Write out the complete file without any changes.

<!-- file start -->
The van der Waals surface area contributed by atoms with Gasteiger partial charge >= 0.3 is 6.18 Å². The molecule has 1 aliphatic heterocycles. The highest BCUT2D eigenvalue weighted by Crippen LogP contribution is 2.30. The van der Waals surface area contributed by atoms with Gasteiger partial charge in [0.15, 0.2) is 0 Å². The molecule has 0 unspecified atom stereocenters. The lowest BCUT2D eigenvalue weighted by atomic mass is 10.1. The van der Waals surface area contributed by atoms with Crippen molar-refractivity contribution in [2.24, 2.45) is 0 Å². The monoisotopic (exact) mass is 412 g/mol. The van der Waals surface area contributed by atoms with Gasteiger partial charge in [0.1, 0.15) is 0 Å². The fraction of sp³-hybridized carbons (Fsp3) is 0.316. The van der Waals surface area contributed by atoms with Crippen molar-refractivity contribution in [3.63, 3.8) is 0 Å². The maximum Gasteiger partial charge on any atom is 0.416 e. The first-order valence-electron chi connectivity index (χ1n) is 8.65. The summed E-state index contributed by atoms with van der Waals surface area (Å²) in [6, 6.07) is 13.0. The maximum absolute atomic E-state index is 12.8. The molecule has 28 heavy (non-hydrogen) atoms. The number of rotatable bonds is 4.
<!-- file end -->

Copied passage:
The van der Waals surface area contributed by atoms with Gasteiger partial charge >= 0.3 is 6.18 Å². The molecule has 1 aliphatic heterocycles. The highest BCUT2D eigenvalue weighted by Crippen LogP contribution is 2.30. The van der Waals surface area contributed by atoms with Gasteiger partial charge in [0.15, 0.2) is 0 Å². The molecule has 0 unspecified atom stereocenters. The lowest BCUT2D eigenvalue weighted by atomic mass is 10.1. The van der Waals surface area contributed by atoms with Crippen molar-refractivity contribution in [2.24, 2.45) is 0 Å². The monoisotopic (exact) mass is 412 g/mol. The van der Waals surface area contributed by atoms with Gasteiger partial charge in [0.1, 0.15) is 0 Å². The fraction of sp³-hybridized carbons (Fsp3) is 0.316. The van der Waals surface area contributed by atoms with Crippen molar-refractivity contribution in [3.63, 3.8) is 0 Å². The maximum Gasteiger partial charge on any atom is 0.416 e. The first-order valence-electron chi connectivity index (χ1n) is 8.65. The summed E-state index contributed by atoms with van der Waals surface area (Å²) in [6, 6.07) is 13.0. The maximum absolute atomic E-state index is 12.8. The molecule has 28 heavy (non-hydrogen) atoms. The number of rotatable bonds is 4.